18th Manga Division Critiques

Manga Works Transmitted/Transmitting to the Next Generation

The format of the Japan Media Arts Festival consists, in the same manner as film festivals and other such events, of the screening of works submitted by the creators themselves. What differs greatly between the Manga Division and the aforementioned film festivals - and also the other divisions in this festival - is that many submitted works are incomplete. This means that, in the case of Japanese manga, there are (still) many works published in the form of books or series in magazines, and that there are (still) few submissions from overseas. This was my third and last year as a Jury member. The Jury have made great efforts to select works best representing 2014 that are worthy of being transmitted to the next generation. This is done with the consideration that applicants wish to create epoch-making works conveying a message to future generations. The total number of submissions this year exceeded 700. Even though I read regularly, I was hard-pushed to look through hundreds of works in nearly two months, and the threshold seems to be approaching in terms of submission numbers.
Firstly, the Grand Prize was decided by the unanimous agreement of all Jury members.
At the final curtain of Goshiki no fune, as the Fellini-esque trailing notes dye away, if we dare to cite its weaker aspects it would be that it wasn't able to go beyond what was called to mind at the outset. The Excellence Awards consisted of a line of works depicting chaos and confusion. As for the New Face Awards, there was a tendency for votes to be split between male and female Jury members, but decisions were reached after exhaustive discussion. I was left with the impression that, not only the award-winning works, but a number of other entries depicted mental or physical loss, and many would be worth reading as single volumes. Glancing over the Jury Selections, there were mainstream Japanese manga about school, sports, fighting, love, and fantasy, in addition to overseas entries, and online and self-published manga, these genres and forms diversifying in competition with one another. The image I retain of this year's festival is not of a sprinkling of small isolated peaks, but the formation of a serene mountain range. These works may appear to be suffused with the ambience of the era in which they were made, but is this the case? Let us bury the seeds of submissions not listed here, and see if they grow to connect with future generations. With expectations that the artists' seeds will germinate and thrive, I entrust future juries not to let them slip through their fingers.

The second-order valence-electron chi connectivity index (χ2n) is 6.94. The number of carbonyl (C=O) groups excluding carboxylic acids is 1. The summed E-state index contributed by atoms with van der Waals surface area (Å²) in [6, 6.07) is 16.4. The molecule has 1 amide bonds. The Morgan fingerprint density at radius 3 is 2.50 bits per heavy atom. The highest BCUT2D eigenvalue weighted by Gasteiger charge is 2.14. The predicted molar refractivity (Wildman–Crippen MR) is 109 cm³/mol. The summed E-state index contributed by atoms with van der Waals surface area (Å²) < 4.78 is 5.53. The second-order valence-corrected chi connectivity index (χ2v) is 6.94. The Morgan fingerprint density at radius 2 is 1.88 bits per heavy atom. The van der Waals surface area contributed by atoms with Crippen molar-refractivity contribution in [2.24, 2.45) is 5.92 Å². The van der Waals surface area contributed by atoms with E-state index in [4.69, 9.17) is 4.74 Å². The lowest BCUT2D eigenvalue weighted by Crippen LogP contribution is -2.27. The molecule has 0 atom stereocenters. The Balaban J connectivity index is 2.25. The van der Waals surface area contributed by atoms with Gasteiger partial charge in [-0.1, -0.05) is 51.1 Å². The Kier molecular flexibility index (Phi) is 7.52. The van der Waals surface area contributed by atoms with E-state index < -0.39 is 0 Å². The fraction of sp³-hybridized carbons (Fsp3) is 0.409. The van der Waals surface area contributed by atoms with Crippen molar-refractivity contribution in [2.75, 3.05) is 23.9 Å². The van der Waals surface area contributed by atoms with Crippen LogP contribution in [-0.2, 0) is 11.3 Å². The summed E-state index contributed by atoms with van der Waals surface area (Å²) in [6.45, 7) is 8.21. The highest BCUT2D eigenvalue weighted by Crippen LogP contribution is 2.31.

SAITO Nobuhiko
Editor and Manga Researcher
SAITO is the author of Manga no Idenshi (The Genetics of Manga) (Kodansha Gendai Shinsho, 2011), co-author of Manga no Yomikata (How to Read Manga (Takarajimasha, 1995), and has edited or contributed to numerous other books about manga. In 2000 he helped found the online bookstore bk1, for which he has served as editor in chief and director. Since 2004 he has been active in the editing and production of manga-related publications and events, including the editing of AOIKE Yasuko Collection (Booking), editorial supervision of Nippon no Manga (Manga of Japan) (Asahi Shimbunsha, 2006), and co-direction, with NATSUME Fusanosuke, of the DNA of "Sunday" and "Magazine" exhibition in 2009.